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I am curious about how cout work with bus/segmentation errors. I have two examples pasted below. Because I don't know how to replicate a bus error you have to take if from me that grid.DoMovement, in this example, throws a bus error. While I was cout-ing something before the bus error line I noticed that if I put an endline in it will print it out fine, but if I don't put an endl in it does not. The examples at the bottom show what I mean.
Why is it that if you don't put an endline in the cout and you have a bus error on one of the later lines that it doesn't print out the "example 2"?

Example 1:

std::cout << "example 1" << endl;
grid.DoMovement(); 

Output is

works
bus error

Example 2:

std::out << "example 2";
grid.DoMovement(); 

Output is

bus error
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4 Answers 4

up vote 2 down vote accepted

By default IOStreams are buffered. Anything only written to the buffer won't be displayed. When you use std::endl with a stream a newline gets added and the stream is flushed. Note, that normally you don't want to have the stream flushed: Frequent flushing of flie streams can reduce performance dramatically! Thus, it is a good idea not to use std::endl but '\n' if you want a newline. If you really want to flush a stream you can explicitly use std::flush which just flushes the stream.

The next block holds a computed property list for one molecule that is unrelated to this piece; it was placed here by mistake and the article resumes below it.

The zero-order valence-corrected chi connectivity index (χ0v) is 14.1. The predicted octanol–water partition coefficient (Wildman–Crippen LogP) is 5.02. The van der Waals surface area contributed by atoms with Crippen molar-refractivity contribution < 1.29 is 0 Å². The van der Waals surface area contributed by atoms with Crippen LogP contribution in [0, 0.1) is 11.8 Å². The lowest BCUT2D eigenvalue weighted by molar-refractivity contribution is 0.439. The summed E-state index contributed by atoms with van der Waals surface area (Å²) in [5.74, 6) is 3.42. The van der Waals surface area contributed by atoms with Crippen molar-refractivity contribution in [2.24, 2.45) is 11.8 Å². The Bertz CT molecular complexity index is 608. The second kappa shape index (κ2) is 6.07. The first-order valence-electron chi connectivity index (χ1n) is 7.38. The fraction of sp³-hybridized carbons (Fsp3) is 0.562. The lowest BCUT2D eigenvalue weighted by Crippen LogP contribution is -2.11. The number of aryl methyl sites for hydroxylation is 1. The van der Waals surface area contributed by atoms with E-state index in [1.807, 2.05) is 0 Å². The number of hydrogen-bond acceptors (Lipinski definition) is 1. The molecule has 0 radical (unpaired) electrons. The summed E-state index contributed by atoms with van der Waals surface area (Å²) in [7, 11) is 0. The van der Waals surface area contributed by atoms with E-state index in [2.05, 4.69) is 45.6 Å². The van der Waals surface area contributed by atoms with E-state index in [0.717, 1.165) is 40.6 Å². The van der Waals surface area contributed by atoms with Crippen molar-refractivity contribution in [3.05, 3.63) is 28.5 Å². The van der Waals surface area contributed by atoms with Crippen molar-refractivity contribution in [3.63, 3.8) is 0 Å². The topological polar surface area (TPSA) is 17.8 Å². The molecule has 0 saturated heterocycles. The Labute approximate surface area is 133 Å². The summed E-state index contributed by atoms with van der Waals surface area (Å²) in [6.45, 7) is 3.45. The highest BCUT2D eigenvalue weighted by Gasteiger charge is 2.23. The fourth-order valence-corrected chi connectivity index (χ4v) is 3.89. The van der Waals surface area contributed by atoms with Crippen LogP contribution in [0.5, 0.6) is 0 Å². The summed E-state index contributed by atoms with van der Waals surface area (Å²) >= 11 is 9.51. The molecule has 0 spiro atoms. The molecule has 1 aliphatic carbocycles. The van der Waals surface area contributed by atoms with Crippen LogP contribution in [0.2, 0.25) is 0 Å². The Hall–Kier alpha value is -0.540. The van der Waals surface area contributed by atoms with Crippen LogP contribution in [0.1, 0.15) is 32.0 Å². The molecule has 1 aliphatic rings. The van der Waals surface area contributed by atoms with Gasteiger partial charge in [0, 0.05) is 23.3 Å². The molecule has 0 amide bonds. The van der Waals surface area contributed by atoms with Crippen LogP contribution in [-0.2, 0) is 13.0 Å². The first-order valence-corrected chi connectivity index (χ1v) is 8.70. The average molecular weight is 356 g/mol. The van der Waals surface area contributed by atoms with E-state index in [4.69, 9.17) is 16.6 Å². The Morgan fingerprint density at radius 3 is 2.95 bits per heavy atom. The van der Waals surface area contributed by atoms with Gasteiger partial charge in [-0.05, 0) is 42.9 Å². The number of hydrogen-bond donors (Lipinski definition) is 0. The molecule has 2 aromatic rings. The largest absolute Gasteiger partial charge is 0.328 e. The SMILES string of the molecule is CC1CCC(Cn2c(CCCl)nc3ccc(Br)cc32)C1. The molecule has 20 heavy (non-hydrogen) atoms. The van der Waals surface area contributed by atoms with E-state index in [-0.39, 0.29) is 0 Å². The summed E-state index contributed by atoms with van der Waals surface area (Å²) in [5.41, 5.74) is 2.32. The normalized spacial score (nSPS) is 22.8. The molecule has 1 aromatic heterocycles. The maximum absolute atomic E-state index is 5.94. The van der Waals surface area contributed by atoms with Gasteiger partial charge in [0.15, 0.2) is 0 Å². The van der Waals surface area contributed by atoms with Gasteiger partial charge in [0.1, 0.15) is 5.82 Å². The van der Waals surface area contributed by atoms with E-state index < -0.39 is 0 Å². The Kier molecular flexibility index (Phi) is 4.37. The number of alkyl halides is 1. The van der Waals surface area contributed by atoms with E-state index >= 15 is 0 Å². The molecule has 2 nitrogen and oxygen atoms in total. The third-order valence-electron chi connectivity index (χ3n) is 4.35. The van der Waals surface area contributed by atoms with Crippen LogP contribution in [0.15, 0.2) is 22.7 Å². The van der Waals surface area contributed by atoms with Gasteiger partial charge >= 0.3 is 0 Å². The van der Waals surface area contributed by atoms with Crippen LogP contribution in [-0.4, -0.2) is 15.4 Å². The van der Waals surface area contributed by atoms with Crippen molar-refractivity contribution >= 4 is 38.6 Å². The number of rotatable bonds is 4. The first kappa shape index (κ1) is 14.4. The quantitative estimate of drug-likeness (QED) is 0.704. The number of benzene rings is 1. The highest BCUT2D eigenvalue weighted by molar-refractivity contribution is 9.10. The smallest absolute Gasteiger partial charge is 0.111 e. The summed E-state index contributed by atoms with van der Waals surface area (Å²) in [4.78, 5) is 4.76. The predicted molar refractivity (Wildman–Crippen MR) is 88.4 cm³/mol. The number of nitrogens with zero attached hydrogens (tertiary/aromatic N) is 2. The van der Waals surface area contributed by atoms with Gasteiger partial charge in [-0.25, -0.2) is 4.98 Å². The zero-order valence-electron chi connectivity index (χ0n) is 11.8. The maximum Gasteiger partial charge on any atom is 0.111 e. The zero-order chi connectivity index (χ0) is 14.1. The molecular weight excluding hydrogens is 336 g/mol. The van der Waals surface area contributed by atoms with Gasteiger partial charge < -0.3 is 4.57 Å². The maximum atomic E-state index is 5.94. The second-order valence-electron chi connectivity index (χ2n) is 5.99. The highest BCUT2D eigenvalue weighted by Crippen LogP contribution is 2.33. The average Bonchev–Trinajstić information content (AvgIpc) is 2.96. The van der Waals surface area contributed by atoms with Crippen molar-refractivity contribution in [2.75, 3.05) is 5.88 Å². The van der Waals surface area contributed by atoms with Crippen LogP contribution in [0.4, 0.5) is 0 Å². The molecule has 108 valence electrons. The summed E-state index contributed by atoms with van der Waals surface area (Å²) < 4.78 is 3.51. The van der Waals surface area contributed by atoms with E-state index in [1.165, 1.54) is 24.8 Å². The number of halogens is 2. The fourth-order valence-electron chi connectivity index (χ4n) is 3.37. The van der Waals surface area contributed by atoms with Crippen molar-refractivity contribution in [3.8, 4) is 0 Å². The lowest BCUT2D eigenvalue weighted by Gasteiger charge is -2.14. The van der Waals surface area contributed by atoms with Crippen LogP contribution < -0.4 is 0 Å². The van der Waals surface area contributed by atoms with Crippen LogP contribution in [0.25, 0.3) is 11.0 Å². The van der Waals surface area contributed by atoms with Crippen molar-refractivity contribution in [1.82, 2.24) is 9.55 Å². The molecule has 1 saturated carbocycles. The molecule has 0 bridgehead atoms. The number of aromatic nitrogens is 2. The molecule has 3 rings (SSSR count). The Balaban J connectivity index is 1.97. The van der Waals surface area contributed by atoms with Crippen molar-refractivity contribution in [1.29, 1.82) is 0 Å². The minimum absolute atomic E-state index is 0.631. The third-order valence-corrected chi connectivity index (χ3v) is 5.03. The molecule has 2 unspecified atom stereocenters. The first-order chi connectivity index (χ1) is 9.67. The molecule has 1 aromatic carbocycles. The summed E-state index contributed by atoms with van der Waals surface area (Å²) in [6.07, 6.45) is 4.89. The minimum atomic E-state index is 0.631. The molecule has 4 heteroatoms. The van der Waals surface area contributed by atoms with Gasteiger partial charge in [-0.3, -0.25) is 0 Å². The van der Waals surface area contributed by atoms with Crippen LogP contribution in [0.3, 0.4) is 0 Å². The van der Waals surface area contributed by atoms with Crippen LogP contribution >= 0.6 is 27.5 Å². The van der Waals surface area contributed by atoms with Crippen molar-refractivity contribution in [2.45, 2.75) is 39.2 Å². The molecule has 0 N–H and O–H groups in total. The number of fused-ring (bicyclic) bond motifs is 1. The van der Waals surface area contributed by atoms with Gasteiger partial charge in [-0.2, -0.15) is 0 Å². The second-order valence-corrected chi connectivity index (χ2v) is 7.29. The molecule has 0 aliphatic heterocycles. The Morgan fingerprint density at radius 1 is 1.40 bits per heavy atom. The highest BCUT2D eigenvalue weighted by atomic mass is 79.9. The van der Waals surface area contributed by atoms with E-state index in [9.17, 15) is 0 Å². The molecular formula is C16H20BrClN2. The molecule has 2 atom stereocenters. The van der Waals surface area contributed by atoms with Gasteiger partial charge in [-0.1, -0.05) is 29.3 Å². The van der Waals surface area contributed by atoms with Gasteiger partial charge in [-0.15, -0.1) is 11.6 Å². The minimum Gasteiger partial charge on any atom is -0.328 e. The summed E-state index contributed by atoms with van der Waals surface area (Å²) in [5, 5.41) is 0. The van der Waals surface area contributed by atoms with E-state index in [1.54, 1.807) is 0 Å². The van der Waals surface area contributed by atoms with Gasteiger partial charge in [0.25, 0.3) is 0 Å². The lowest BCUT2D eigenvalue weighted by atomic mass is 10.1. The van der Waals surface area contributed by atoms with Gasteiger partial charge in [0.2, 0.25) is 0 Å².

During debugging it may be helpful to have all output appear as soon as it is written so that a crash doesn't prevent output from showing. If you follow the above advise and don't flush frequently a lot of output may get buffered. The simple remedy for this is to use std::unitbuf: this manipulator turns on the flag std::ios_base::unitbuf cause the output streams to be flushed after each insertion. You can turn the flag off again using std::nounitbuf to avoid slowdown in code sections which are known to work (or, at least, known not to fail in a too dramatic way):

std::cout << std::unitbuf;   // turn on automatic flushing
problematic_code();
std::cout << std::nounitbuf; // turn off automatic flushing

The default settings for the std::ios_base::unitbuf is the differences between std::cerr and std::clog: both stream write to the standard error stream (on UNIXes file descriptor 2) but std::cerr flushes its buffer after each write while std::clog does not.

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The std::endl does not only add a new line to the stream, it also flush the current buffer of the output stream. If you get a bus error while some data is in the output stream buffer, you won't see the data.

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std::cout is buffered when std::cerr is not. If you tests with std::cerr, with or without std::endl, you'll see your message.

http://www.cplusplus.com/reference/iostream/manipulators/endl

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endl is a "magical" manipulator that outputs the newline character and flushes the output buffer.

The buffer is also normally flushed when the program finishes, so you usually cannot see the additional effect of endl. But if your program crashes shortly thereafter, the buffers are not flushed, and the output doesn't appear.

You can change your second example to

std::out << "example 2" << flush;

to see the effect of flushing.

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